Data collected included: daily milk yields, compositional analyzes of feeds and forages including fresh pasture, bimonthly pasture availability amounts, routine recording of udder infections (mastitis) and other health problems, weights and body condition scores of cows twice a month, reproductive information, and monthly concentrations of fat, protein, and somatic cell count in milk.

    Multiple 24-hour cow watches were conducted for the pasture group to obtain an estimate of the distribution of feces and urine on pastures and the proportion of nutrients deposited in feeding and milking areas in contrast to pasture areas.

    Results showed that some factors favored the confinement feeding system while others to favored the pasture-based system and some factors were similar for both. Milk production was higher for confinement-fed cows in all seasonal breed group daily averages except for one. Differences ranged from 2.6 pounds more milk per day from one group of pastured Holsteins to 13.3 pounds less milk per day for two other groups of grazing Holsteins. Jersey cows on pasture also milked less than those in confinement and Jerseys milked less than Holsteins across all lactation groups.

    Measures of animal health and milk quality are also important in evaluating systems of production. Our work has documented that the overall incidence of udder infections (mastitis) was nearly twice as high for cows fed in confinement compared to cows on pasture (44% vs. 25%). Subclinical udder health can also be an issue but somatic cell count scores were similar for pasture and confinement cows. There were highly significant breed differences in incidence of mastitis with Holsteins at 41.2% vs. Jerseys at 25.8%. Culling and death losses for mastitis were also higher for confinement cows and for Holsteins. Other indications of animal well being include incidences of lameness, metabolic diseases, and death. Most disease and health problems were not notably different between the two groups. During the first year of the project, we had several Holstein cows in the pasture system with lameness due to sharp gravel in the travel lanes. The incidences of foot rot, displaced abomasums, and culling due to feet and leg problems were low and did not differ between the two treatment groups.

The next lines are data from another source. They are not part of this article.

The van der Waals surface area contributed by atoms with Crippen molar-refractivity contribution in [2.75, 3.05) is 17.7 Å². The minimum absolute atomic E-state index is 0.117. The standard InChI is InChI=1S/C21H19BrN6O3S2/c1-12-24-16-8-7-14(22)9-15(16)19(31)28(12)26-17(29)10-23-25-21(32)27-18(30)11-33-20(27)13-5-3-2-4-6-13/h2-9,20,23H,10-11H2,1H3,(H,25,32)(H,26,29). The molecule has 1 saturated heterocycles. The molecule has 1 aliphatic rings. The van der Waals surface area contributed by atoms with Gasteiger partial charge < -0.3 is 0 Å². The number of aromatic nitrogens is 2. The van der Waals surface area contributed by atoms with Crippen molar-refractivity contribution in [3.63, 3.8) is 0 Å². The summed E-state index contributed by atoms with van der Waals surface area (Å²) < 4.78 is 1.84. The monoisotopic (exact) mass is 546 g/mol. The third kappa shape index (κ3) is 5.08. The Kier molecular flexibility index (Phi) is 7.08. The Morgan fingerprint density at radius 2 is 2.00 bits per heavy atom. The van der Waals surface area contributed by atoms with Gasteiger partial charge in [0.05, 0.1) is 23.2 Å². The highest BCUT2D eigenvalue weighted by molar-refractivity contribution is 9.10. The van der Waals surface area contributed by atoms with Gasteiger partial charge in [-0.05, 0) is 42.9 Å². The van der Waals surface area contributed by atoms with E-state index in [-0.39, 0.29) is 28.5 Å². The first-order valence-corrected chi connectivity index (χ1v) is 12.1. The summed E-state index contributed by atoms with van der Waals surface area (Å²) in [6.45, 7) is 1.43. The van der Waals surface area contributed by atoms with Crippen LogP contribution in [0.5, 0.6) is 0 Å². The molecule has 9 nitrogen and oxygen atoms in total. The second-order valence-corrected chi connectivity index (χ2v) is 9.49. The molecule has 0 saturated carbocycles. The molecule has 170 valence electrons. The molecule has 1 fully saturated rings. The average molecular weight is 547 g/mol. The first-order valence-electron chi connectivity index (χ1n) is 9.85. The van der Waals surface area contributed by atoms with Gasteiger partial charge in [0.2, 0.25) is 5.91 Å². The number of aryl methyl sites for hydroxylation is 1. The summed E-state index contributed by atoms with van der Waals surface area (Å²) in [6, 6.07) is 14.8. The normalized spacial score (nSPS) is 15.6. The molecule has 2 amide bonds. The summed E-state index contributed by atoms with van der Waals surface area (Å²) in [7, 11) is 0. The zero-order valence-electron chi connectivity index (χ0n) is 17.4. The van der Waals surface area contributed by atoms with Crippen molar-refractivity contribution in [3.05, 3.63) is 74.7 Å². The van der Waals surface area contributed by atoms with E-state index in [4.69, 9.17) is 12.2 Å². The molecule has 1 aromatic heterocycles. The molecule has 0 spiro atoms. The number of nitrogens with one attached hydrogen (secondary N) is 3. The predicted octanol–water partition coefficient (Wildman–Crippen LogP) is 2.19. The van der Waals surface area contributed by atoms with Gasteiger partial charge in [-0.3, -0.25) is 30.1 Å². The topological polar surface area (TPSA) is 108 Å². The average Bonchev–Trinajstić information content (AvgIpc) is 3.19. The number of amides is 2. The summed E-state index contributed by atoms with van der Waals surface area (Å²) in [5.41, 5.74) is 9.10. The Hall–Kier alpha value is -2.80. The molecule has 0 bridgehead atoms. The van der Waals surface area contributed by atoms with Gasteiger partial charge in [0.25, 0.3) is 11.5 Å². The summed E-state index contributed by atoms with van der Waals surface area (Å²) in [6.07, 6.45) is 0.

No differences due to treatment were observed although the overall pregnancy rate in a 75-day breeding period was numerically in favor of cows on pasture (71.7% vs. 64.2%). However, there were obvious breeding efficiency advantages for Jersey cows over Holsteins in first service conception rate, conception to all services, proportion of cows inseminated and overall pregnancy rate. Overall 75-day pregnancy rate is a function of the other measures and was 78% for Jerseys compared to only 57.8% for Holsteins.

    Body weight changes and body condition scores have shown that cows in the pasture system do not carry as much weight and condition through the lactation. This may have been due to the increased exercise from walking to and from pastures and during grazing.

    An important issue in comparing the two systems was the deposition, collection, and recycling of nutrients. All of the feces and urine of the confinement cows had to be handled or processed in some way whether from the feeding, housing, and milking areas or from the bare exercise lot. This required special needs for handling, storage, and redistribution of nutrients to cropland or other uses. In contrast, our 24-hour cow watches have shown that 87% of urine events and 86% of manure events occur in or near paddocks where the nutrients are available for pasture use. This means that a pasture-based system has to design storage and handling facilities for only about 14% of manure plus milking facility wash water. In addition, water pollutant runoff data showed that runoff from the confinement drylot area contained more than 19 times the amount of sediment than runoff from the pasture area when adjusted for cow use. Similarly, total nitrogen and total phosphorus runoff levels for the drylot area were more than 12 times the amounts from the pasture area.